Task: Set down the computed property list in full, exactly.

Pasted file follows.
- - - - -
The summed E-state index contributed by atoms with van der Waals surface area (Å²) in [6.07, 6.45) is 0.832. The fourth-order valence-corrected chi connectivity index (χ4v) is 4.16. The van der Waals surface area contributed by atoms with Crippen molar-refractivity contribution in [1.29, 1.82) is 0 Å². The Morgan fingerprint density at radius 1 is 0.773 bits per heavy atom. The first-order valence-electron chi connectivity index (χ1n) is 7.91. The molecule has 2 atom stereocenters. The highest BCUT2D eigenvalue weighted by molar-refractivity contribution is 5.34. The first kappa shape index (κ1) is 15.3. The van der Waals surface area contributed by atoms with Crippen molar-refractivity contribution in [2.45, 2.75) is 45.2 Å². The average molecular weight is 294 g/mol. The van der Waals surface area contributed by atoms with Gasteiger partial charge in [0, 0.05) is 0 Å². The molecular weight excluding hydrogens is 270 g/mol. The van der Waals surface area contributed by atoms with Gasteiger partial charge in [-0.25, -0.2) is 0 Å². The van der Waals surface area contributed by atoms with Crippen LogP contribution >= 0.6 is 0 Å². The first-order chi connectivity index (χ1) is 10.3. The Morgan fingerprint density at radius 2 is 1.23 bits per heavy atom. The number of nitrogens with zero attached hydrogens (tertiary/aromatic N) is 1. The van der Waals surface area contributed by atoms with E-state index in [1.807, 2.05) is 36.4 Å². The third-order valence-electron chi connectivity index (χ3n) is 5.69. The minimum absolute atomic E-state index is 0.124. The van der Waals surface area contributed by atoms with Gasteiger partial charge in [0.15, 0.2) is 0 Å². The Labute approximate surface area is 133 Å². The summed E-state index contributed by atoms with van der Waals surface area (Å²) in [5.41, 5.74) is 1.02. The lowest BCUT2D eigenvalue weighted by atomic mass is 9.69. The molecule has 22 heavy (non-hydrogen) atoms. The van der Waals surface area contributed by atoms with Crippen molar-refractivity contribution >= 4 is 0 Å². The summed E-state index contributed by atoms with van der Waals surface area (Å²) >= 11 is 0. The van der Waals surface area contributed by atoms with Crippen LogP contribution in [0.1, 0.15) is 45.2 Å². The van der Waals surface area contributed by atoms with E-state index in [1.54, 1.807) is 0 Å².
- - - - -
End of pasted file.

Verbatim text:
The summed E-state index contributed by atoms with van der Waals surface area (Å²) in [6.07, 6.45) is 0.832. The fourth-order valence-corrected chi connectivity index (χ4v) is 4.16. The van der Waals surface area contributed by atoms with Crippen molar-refractivity contribution in [1.29, 1.82) is 0 Å². The Morgan fingerprint density at radius 1 is 0.773 bits per heavy atom. The first-order valence-electron chi connectivity index (χ1n) is 7.91. The molecule has 2 atom stereocenters. The highest BCUT2D eigenvalue weighted by molar-refractivity contribution is 5.34. The first kappa shape index (κ1) is 15.3. The van der Waals surface area contributed by atoms with Crippen molar-refractivity contribution in [2.45, 2.75) is 45.2 Å². The average molecular weight is 294 g/mol. The van der Waals surface area contributed by atoms with Gasteiger partial charge in [0, 0.05) is 0 Å². The molecular weight excluding hydrogens is 270 g/mol. The van der Waals surface area contributed by atoms with Gasteiger partial charge in [-0.25, -0.2) is 0 Å². The van der Waals surface area contributed by atoms with Crippen LogP contribution >= 0.6 is 0 Å². The first-order chi connectivity index (χ1) is 10.3. The Morgan fingerprint density at radius 2 is 1.23 bits per heavy atom. The number of nitrogens with zero attached hydrogens (tertiary/aromatic N) is 1. The van der Waals surface area contributed by atoms with E-state index in [1.807, 2.05) is 36.4 Å². The third-order valence-electron chi connectivity index (χ3n) is 5.69. The minimum absolute atomic E-state index is 0.124. The van der Waals surface area contributed by atoms with Gasteiger partial charge in [0.15, 0.2) is 0 Å². The Labute approximate surface area is 133 Å². The summed E-state index contributed by atoms with van der Waals surface area (Å²) in [5.41, 5.74) is 1.02. The lowest BCUT2D eigenvalue weighted by atomic mass is 9.69. The molecule has 22 heavy (non-hydrogen) atoms. The van der Waals surface area contributed by atoms with Crippen molar-refractivity contribution >= 4 is 0 Å². The summed E-state index contributed by atoms with van der Waals surface area (Å²) >= 11 is 0. The van der Waals surface area contributed by atoms with Crippen LogP contribution in [0.1, 0.15) is 45.2 Å². The van der Waals surface area contributed by atoms with E-state index in [1.54, 1.807) is 0 Å².